IQ principles in actionPeter Pitseolak proves to be more than just a high school
Northern News Services
Published Monday, December 1, 2014
A call to find out about the "Big Breakfast" staff at Peter Pitseolak High School in Cape Dorset held for their students Nov. 21 turned into a lesson on a breakfast program, Inuit Qaujimajatuqangit guiding principles, the importance of a stellar and dedicated school staff and how one man's career is ending on the highest note possible.
Don Pryzner and Heather Penny help prepare the monthly "Big Breakfast" at Peter Pitseolak High School in Cape Dorset Nov. 21. - photo courtesy of Michael Soares
School principal Michael Soares retires in June.
"For me, not having spent my career in Nunavut but ending my career in Nunavut, being in a place like this harkens back to when I had the energy when I started my career," he said.
"I feel as enthusiastic about being here in Cape Dorset right now in the twilight of my career as I did when I started teaching back in the 1970s. And it's because Cape Dorset is such a great place to be."
He adds that Cape Dorset gets a bum rap in the media and elsewhere "but there are a lot of wonderful things about Cape Dorset."
The "Big Breakfast" in question is a monthly event, and part of the school's breakfast program. The menu consists of pancakes, sausage, eggs and toast. During the school week the program - mostly funded through Health Canada's Brighter Futures Program - offers students fresh fruit at least twice a week, juices three times a week, toast, waffles, and peanut butter and whole-grain cereal bars. Country foods also make their way on the menu. Offerings follow Health Canada's dietary guidelines.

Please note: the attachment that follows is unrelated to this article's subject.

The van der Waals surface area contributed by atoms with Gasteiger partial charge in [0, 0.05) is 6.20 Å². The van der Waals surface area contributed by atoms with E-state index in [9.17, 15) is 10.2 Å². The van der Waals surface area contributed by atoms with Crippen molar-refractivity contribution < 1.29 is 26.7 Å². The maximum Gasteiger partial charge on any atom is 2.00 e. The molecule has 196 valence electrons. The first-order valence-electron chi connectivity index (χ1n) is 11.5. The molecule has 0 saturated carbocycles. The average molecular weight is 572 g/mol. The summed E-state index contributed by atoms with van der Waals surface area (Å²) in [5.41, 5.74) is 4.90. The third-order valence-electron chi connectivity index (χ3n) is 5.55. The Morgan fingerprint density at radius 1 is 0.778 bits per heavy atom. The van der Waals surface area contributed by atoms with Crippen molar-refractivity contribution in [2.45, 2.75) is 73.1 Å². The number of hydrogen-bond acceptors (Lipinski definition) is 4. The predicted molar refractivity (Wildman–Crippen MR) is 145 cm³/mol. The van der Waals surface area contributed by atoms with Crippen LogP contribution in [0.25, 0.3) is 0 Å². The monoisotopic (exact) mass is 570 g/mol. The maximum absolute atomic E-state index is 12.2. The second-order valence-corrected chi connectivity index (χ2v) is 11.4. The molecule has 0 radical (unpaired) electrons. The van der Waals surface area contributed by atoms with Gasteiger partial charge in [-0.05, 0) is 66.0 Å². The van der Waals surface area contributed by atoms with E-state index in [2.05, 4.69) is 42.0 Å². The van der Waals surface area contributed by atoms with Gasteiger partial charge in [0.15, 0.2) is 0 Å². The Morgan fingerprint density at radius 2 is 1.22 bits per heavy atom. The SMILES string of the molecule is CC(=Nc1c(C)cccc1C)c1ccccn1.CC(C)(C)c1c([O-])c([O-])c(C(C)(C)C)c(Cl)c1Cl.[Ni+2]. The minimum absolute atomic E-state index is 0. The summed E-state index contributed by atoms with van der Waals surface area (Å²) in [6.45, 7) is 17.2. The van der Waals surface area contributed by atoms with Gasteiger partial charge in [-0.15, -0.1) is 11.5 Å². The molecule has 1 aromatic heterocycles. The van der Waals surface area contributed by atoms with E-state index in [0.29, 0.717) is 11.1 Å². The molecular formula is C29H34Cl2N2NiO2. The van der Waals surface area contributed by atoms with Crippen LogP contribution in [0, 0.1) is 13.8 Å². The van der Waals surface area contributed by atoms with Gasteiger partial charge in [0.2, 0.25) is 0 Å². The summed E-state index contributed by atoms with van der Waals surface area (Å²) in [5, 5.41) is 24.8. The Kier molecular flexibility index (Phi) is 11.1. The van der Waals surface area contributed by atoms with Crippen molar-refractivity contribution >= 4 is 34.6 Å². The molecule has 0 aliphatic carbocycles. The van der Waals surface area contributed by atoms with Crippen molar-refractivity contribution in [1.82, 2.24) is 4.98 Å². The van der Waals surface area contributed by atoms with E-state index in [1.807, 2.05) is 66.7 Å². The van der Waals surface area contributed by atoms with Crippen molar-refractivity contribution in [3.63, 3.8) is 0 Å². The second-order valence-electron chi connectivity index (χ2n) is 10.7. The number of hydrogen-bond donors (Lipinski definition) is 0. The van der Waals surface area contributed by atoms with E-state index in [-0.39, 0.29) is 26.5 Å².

"Peanut butter is very popular," said Soares. "Fortunately, we don't have peanut allergies in the building."
The local Northern store passes on all the surplus bananas. These would normally get thrown out and instead find their way into smoothies, muffins and bread.
"Our Co-op is very co-operative, as well."
The staff also occasionally offer hot lunches.
"And on Saturdays, thanks to the breakfast program and locally raised funds, we have a hot lunch program."
The Saturday offering is an incentive for students to attend during the week.
"They're invited to come back on Saturday morning and play table tennis or soccer or judo or wrestling. Some come just to work out in our fitness room. We've even added sewing as an activity on Saturdays."
The high school and Sam Pudlat School together receive $80,000.
"We're able to make our limited dollars stretch quite far. Because we don't have paid people to prepare breakfast, that gives us a little more money for other meals."
This is where the stellar staff comes in.
"The backbone of the volunteers for the Saturday program is the teachers, such as Andre Samson, vice principal of the school. He's been in Cape Dorset for eight years. He's a very generous man. We consider ourselves very fortunate to have him here.
"Another strong person this year is Heather Penny - she's a go-to person. What I mean by that is if I need something done I just say the magic word: 'Heather.' It gets done. And that's really wonderful."
A new recruit to the staff team is Gordie DeCoste.
"He has a regular Saturday program for badminton. He's also a table tennis coach. He fits in well with Heather and Andre as far as getting stuff done here at the school."
And, finally, community school counsellor Mukshowya Niviaqsi provides Soares with his conscience. "like Jiminy Cricket.
"She sits on my shoulder. She's my Inuit conscience, as far as what I do in the school. She does not give up on anyone. She cares about all the kids and the community. She liaises between the school and the community. Her being in the school is part of the reason our school is such a great school."
Soares says all his staff behaves in keeping with the guiding principles of Inuit Qaujimajatuqangit.
"Those people all live those IQ guiding principles. At four o'clock a lot of schools lock their doors and turn out the lights, but in Cape Dorset it's very busy at the end of the school day here, as it is on Saturday.
"We have a very good team, a team I am very proud of as the principal of the school."